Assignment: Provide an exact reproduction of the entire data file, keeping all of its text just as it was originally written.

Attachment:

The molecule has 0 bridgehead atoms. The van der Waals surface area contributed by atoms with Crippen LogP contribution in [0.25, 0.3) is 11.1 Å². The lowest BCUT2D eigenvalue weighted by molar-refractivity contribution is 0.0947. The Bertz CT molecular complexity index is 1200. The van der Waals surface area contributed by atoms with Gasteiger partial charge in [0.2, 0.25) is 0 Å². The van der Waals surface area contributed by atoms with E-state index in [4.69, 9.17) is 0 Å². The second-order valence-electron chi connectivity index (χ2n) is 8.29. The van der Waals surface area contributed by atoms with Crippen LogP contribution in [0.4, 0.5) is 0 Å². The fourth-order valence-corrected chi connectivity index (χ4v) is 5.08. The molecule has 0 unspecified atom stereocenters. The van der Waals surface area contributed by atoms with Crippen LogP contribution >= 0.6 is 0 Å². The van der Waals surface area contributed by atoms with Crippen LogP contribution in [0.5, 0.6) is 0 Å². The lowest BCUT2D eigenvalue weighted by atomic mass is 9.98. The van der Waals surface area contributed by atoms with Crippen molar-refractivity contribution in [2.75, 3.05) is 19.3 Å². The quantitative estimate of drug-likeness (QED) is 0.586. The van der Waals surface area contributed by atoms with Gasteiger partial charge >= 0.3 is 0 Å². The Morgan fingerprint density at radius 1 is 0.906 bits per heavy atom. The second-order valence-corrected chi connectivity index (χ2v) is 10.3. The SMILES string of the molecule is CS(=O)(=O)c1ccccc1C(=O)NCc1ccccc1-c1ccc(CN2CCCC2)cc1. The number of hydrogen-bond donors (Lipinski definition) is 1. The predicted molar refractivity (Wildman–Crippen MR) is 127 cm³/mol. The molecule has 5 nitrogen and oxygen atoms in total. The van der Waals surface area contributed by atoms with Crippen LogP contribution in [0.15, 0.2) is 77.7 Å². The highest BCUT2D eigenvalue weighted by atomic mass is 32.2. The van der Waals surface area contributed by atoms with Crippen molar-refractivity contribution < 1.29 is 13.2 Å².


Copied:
The molecule has 0 bridgehead atoms. The van der Waals surface area contributed by atoms with Crippen LogP contribution in [0.25, 0.3) is 11.1 Å². The lowest BCUT2D eigenvalue weighted by molar-refractivity contribution is 0.0947. The Bertz CT molecular complexity index is 1200. The van der Waals surface area contributed by atoms with Gasteiger partial charge in [0.2, 0.25) is 0 Å². The van der Waals surface area contributed by atoms with E-state index in [4.69, 9.17) is 0 Å². The second-order valence-electron chi connectivity index (χ2n) is 8.29. The van der Waals surface area contributed by atoms with Crippen LogP contribution in [0.4, 0.5) is 0 Å². The fourth-order valence-corrected chi connectivity index (χ4v) is 5.08. The molecule has 0 unspecified atom stereocenters. The van der Waals surface area contributed by atoms with Crippen LogP contribution >= 0.6 is 0 Å². The van der Waals surface area contributed by atoms with Crippen LogP contribution in [0.5, 0.6) is 0 Å². The lowest BCUT2D eigenvalue weighted by atomic mass is 9.98. The van der Waals surface area contributed by atoms with Crippen molar-refractivity contribution in [2.75, 3.05) is 19.3 Å². The quantitative estimate of drug-likeness (QED) is 0.586. The van der Waals surface area contributed by atoms with Gasteiger partial charge >= 0.3 is 0 Å². The Morgan fingerprint density at radius 1 is 0.906 bits per heavy atom. The second-order valence-corrected chi connectivity index (χ2v) is 10.3. The SMILES string of the molecule is CS(=O)(=O)c1ccccc1C(=O)NCc1ccccc1-c1ccc(CN2CCCC2)cc1. The number of hydrogen-bond donors (Lipinski definition) is 1. The predicted molar refractivity (Wildman–Crippen MR) is 127 cm³/mol. The molecule has 5 nitrogen and oxygen atoms in total. The van der Waals surface area contributed by atoms with Crippen LogP contribution in [0.15, 0.2) is 77.7 Å². The highest BCUT2D eigenvalue weighted by atomic mass is 32.2. The van der Waals surface area contributed by atoms with Crippen molar-refractivity contribution < 1.29 is 13.2 Å².